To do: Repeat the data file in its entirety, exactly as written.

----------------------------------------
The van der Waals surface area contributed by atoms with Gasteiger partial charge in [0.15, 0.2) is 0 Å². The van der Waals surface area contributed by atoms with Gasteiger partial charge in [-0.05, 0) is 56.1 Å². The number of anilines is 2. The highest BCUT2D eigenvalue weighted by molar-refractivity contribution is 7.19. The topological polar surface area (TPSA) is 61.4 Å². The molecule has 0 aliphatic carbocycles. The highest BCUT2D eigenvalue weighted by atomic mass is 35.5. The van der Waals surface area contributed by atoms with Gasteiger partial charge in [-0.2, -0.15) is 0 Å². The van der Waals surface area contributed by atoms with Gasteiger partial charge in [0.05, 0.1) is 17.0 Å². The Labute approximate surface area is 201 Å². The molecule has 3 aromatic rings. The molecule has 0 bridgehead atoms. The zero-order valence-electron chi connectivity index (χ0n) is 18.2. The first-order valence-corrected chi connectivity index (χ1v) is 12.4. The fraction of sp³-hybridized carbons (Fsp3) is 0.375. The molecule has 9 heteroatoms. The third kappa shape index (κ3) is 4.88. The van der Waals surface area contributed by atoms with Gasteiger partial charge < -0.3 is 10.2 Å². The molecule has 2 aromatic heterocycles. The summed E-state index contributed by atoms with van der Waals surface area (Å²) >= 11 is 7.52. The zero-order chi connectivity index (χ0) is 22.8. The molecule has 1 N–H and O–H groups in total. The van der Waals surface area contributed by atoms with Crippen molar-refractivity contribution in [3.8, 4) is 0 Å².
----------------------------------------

The van der Waals surface area contributed by atoms with Gasteiger partial charge in [0.15, 0.2) is 0 Å². The van der Waals surface area contributed by atoms with Gasteiger partial charge in [-0.05, 0) is 56.1 Å². The number of anilines is 2. The highest BCUT2D eigenvalue weighted by molar-refractivity contribution is 7.19. The topological polar surface area (TPSA) is 61.4 Å². The molecule has 0 aliphatic carbocycles. The highest BCUT2D eigenvalue weighted by atomic mass is 35.5. The van der Waals surface area contributed by atoms with Gasteiger partial charge in [-0.2, -0.15) is 0 Å². The van der Waals surface area contributed by atoms with Gasteiger partial charge in [0.05, 0.1) is 17.0 Å². The Labute approximate surface area is 201 Å². The molecule has 3 aromatic rings. The molecule has 0 bridgehead atoms. The zero-order valence-electron chi connectivity index (χ0n) is 18.2. The first-order valence-corrected chi connectivity index (χ1v) is 12.4. The fraction of sp³-hybridized carbons (Fsp3) is 0.375. The molecule has 9 heteroatoms. The third kappa shape index (κ3) is 4.88. The van der Waals surface area contributed by atoms with Gasteiger partial charge < -0.3 is 10.2 Å². The molecule has 2 aromatic heterocycles. The summed E-state index contributed by atoms with van der Waals surface area (Å²) >= 11 is 7.52. The zero-order chi connectivity index (χ0) is 22.8. The molecule has 1 N–H and O–H groups in total. The van der Waals surface area contributed by atoms with Crippen molar-refractivity contribution in [3.8, 4) is 0 Å².